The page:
Letter to Ollie’s New Superintendent: Focus on Leadership
Throughout the year, Ken Kay has been sharing advice with his grandson Ollie’s new superintendent in her journey to prepare Ollie and his classmates for life in the 21st century. This item originally appeared on the AASA Engage blog on May 5, 2016.
Dear Ollie's Superintendent,
In this series of posts, I've shared my suggestions for cultivating your district’s 21st century vision, pedagogy, culture, and assessment. The last topic I want to explore is leadership — but I might just as well have started with it! I have yet to see a district succeed in its 21st century education efforts without a visionary leader who not only understands and promotes, but also embodies and models, the 4Cs competencies you want to integrate system-wide.
Three key principles of effective 21st century leadership seem worth considering:
1. Model the 4Cs Change You’d Like to See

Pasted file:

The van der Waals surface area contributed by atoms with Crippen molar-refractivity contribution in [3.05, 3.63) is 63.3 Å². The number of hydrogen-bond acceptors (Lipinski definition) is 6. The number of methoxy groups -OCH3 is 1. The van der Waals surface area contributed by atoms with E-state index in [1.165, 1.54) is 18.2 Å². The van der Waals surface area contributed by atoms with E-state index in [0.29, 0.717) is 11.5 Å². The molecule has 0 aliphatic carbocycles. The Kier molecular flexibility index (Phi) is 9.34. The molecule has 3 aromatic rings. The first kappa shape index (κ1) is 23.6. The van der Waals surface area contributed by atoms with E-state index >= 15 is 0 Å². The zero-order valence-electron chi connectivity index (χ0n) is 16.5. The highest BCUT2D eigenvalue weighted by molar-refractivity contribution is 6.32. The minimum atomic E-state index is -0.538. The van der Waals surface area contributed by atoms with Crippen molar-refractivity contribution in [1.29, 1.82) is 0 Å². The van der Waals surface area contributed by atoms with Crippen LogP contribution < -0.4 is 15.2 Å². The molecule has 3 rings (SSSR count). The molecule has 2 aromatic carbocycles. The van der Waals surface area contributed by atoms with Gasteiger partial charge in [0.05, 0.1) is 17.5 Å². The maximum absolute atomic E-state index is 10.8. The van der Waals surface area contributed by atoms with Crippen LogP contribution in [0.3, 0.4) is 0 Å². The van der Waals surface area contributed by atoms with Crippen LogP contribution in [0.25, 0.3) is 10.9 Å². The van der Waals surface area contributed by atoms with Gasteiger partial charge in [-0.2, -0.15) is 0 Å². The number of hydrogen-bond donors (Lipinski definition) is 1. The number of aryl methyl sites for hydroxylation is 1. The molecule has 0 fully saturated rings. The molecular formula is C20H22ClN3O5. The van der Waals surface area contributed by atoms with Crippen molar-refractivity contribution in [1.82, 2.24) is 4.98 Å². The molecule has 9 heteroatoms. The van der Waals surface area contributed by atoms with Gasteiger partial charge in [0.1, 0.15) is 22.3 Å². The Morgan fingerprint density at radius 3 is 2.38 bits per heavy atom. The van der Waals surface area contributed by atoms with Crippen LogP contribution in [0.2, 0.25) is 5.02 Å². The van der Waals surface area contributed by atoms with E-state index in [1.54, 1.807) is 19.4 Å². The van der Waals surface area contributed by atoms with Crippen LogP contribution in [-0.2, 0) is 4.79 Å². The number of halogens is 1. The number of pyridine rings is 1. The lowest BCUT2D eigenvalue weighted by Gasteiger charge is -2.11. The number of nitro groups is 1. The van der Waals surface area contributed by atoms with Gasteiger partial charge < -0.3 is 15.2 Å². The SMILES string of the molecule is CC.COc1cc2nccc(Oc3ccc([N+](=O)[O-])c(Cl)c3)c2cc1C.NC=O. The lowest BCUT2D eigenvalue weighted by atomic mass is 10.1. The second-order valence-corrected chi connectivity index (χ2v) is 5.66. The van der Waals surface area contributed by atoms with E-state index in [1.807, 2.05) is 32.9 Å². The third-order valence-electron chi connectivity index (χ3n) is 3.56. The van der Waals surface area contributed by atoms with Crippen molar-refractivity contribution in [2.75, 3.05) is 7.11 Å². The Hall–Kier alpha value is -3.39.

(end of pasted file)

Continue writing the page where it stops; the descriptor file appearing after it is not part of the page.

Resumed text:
The best leaders reflect deeply on their own, personal leadership styles. When we started EdLeader21 five years ago, we asked our first 30 superintendents to examine the 18 21st century skills originally identified by P21, and to name their top four. These district leaders listed critical thinking, communication, collaboration, and creativity — what we now refer to as “the 4Cs” — recognizing these not only as priority goals for student learning in the 21st century, but also as crucial skills in their own professional lives.
Reflect upon your demonstration of the 4Cs. If your district uses 4Cs rubrics, spend some time reflecting on your professional performance through their lens. How effectively do you demonstrate the 21st century competencies you’ve identified as priorities for student learning? What opportunities can you find to practice those skills and habits and mind in your own work? Most importantly, how could you improve your own performance in any of these areas?
Be an example to your leadership team and a beacon to your district’s teachers: model the 4Cs in all the critical areas of your district leadership. The more you demonstrate your own personal capacities, focus on your own professional learning, and communicate the impact of the 4Cs on your leadership, the more authentically you will be able to help catalyze transformation system-wide.
2. Empower Your Leadership Team